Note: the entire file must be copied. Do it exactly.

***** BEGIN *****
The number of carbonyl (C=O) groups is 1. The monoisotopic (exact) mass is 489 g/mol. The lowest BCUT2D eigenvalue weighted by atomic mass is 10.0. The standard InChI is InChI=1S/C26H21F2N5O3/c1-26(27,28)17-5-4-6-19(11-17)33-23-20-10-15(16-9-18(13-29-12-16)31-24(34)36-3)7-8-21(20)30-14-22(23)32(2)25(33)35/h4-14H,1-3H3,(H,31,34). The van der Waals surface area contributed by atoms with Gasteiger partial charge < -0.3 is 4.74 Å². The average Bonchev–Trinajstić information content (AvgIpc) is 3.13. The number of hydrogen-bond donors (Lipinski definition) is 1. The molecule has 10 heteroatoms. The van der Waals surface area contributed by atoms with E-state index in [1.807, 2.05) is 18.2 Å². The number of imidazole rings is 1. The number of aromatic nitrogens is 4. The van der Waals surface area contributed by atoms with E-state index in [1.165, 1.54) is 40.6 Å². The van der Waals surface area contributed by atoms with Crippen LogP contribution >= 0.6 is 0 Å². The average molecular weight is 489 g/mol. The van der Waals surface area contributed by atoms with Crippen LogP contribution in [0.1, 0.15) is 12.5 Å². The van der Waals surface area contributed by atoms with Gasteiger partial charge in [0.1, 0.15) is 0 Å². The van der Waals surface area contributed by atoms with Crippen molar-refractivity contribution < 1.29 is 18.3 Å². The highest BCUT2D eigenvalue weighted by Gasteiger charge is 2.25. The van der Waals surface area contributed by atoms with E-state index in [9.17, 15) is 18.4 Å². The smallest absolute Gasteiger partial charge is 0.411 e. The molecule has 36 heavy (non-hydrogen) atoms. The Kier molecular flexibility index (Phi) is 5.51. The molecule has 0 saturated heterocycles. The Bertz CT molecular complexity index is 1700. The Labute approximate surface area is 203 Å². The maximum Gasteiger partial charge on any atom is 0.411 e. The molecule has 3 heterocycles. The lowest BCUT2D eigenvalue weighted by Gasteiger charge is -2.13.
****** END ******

The number of carbonyl (C=O) groups is 1. The monoisotopic (exact) mass is 489 g/mol. The lowest BCUT2D eigenvalue weighted by atomic mass is 10.0. The standard InChI is InChI=1S/C26H21F2N5O3/c1-26(27,28)17-5-4-6-19(11-17)33-23-20-10-15(16-9-18(13-29-12-16)31-24(34)36-3)7-8-21(20)30-14-22(23)32(2)25(33)35/h4-14H,1-3H3,(H,31,34). The van der Waals surface area contributed by atoms with Gasteiger partial charge < -0.3 is 4.74 Å². The average Bonchev–Trinajstić information content (AvgIpc) is 3.13. The number of hydrogen-bond donors (Lipinski definition) is 1. The molecule has 10 heteroatoms. The van der Waals surface area contributed by atoms with E-state index in [1.807, 2.05) is 18.2 Å². The number of imidazole rings is 1. The number of aromatic nitrogens is 4. The van der Waals surface area contributed by atoms with E-state index in [1.165, 1.54) is 40.6 Å². The van der Waals surface area contributed by atoms with Crippen LogP contribution >= 0.6 is 0 Å². The average molecular weight is 489 g/mol. The van der Waals surface area contributed by atoms with Crippen LogP contribution in [0.1, 0.15) is 12.5 Å². The van der Waals surface area contributed by atoms with Gasteiger partial charge in [0.1, 0.15) is 0 Å². The van der Waals surface area contributed by atoms with Crippen molar-refractivity contribution < 1.29 is 18.3 Å². The highest BCUT2D eigenvalue weighted by Gasteiger charge is 2.25. The van der Waals surface area contributed by atoms with E-state index in [9.17, 15) is 18.4 Å². The smallest absolute Gasteiger partial charge is 0.411 e. The molecule has 36 heavy (non-hydrogen) atoms. The Kier molecular flexibility index (Phi) is 5.51. The molecule has 0 saturated heterocycles. The Bertz CT molecular complexity index is 1700. The Labute approximate surface area is 203 Å². The maximum Gasteiger partial charge on any atom is 0.411 e. The molecule has 3 heterocycles. The lowest BCUT2D eigenvalue weighted by Gasteiger charge is -2.13.